“The Visitor”

Sections: Information | Plot Description | Fun Stuff 


Plot Description

This is the first story in which we meet Oswald Hendryks Cornelius, noted seducer extraordinaire. It’s a story-within-a-story that begins as the narrator explains how he came to inherit all 28 volumes of his uncle’s memoirs. It’s interesting to note that the narrator seems to be Dahl himself: a letter from Oswald makes reference to “you and your three sisters,” and Dahl, of course, had three sisters himself. Note: this is a very adult story in tone and probably shouldn’t be read by any children without permission from their parents.

Spoiler warning! After inheriting his long-absent uncle’s books, the narrator reads through them all and desperately wants them to be published and shared with the world. Unfortunately the books contain many salacious details, including the names of many (married) woman that Oswald slept with and whose husbands would not find such a scandal appealing. After consulting with a lawyer, the narrator determines that the “Sinai Desert Episode” is probably safe to print. Before launching into this, the very last entry from the diary, the narrator describes his uncle and the singular effect he seems to have had on women. He was a fastidious man who collected walking sticks, ties made from spider silk, and Chinese porcelain. He had a way of speaking that seemed to hypnotize the listener (usually a woman) and put her into a spell of lust.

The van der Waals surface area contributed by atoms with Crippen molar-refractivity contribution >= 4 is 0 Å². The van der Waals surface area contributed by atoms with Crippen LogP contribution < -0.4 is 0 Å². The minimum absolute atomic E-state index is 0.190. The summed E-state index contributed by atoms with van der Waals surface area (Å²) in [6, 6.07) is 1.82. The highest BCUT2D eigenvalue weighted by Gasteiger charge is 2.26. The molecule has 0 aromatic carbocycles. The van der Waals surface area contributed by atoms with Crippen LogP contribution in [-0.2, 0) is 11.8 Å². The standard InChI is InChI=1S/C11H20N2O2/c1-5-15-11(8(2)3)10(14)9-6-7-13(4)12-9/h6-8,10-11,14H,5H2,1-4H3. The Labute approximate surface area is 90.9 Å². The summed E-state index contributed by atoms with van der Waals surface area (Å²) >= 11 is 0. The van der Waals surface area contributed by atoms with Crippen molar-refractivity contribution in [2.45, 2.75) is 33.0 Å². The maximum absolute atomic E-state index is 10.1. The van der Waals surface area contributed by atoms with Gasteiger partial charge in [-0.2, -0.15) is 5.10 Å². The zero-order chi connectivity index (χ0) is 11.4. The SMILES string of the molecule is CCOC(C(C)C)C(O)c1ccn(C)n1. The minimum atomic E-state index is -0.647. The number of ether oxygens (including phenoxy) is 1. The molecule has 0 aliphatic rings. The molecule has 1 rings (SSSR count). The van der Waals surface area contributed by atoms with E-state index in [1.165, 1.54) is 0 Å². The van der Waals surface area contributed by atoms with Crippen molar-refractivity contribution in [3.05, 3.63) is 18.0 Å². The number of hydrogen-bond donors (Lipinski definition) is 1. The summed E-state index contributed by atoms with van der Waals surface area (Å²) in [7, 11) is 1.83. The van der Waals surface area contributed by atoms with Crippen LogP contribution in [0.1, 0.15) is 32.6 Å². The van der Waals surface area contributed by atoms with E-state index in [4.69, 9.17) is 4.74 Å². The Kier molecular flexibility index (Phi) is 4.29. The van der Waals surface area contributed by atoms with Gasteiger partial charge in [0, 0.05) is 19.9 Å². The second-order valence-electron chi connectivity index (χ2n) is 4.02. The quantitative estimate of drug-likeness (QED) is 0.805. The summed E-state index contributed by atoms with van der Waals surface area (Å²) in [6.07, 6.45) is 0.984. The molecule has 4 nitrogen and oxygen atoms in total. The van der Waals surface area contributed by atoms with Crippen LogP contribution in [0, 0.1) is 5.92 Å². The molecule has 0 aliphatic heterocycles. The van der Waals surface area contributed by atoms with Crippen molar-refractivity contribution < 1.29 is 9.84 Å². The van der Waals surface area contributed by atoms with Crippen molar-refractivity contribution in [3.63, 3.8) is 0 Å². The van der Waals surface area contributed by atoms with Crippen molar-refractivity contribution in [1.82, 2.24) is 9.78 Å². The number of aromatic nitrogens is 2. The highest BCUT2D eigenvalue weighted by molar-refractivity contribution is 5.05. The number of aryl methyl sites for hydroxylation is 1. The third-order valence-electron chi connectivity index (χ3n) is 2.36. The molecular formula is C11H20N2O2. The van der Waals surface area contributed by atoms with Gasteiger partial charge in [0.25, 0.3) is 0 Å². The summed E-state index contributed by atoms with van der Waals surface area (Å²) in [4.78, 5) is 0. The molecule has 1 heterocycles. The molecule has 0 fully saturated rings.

The Sinai Desert episode is dated 1946 and involves Oswald’s escape from Cairo following a romantic rendezvous with an aristocratic Moorish woman (and another man’s mistress). He decides to drive to Jerusalem via the desert road and search for scorpions to add to his collection. He succeeds with the scorpion but when he stops for gasoline the diseased attendant tells him that his fan belt has broken. He will have to spend the night in the desert and wait for a new fan belt to arrive. As Oswald resigns himself to this, a Rolls-Royce drives up and a wealthy man steps out. They quickly get to know each other and the rich man, Abdul Aziz, invites Oswald to spend the night at his house nearby. The man explains on the way that he chooses to live in such a wild location in order to protect his beautiful young daughter from the unwanted attention of men. Oswald is astounded when he meets the mother and daughter, and he can’t make his mind up which one he wants to seduce. They both go immediately to their own bedrooms, though, without giving him any indication of a possible rendezvous. He is disappointed but prepares to go to sleep. In the middle of the night, his door opens and a woman climbs into bed with him. After hours of energetic lovemaking, she slips out as silently as she arrived. Oswald believes he will be able to tell which it was by a bite mark he has left on her neck. But the next morning, BOTH of them are wearing scarves! As Abdul drives him back to the gas station, Oswald fishes for an invitation back to the house. Abdul doesn’t take the bait, though, and after a while he admits that there is another reason he lives in such an isolated spot. He has another daughter living in the house… and she has leprosy. “Dear fellow, you mustn’t alarm yourself like this,” he tells Oswald. “You have to have the most intimate contact with the person in order to catch it…” Shaking, Oswald returns to his repaired car and watches the Rolls-Royce drive back off across the desert.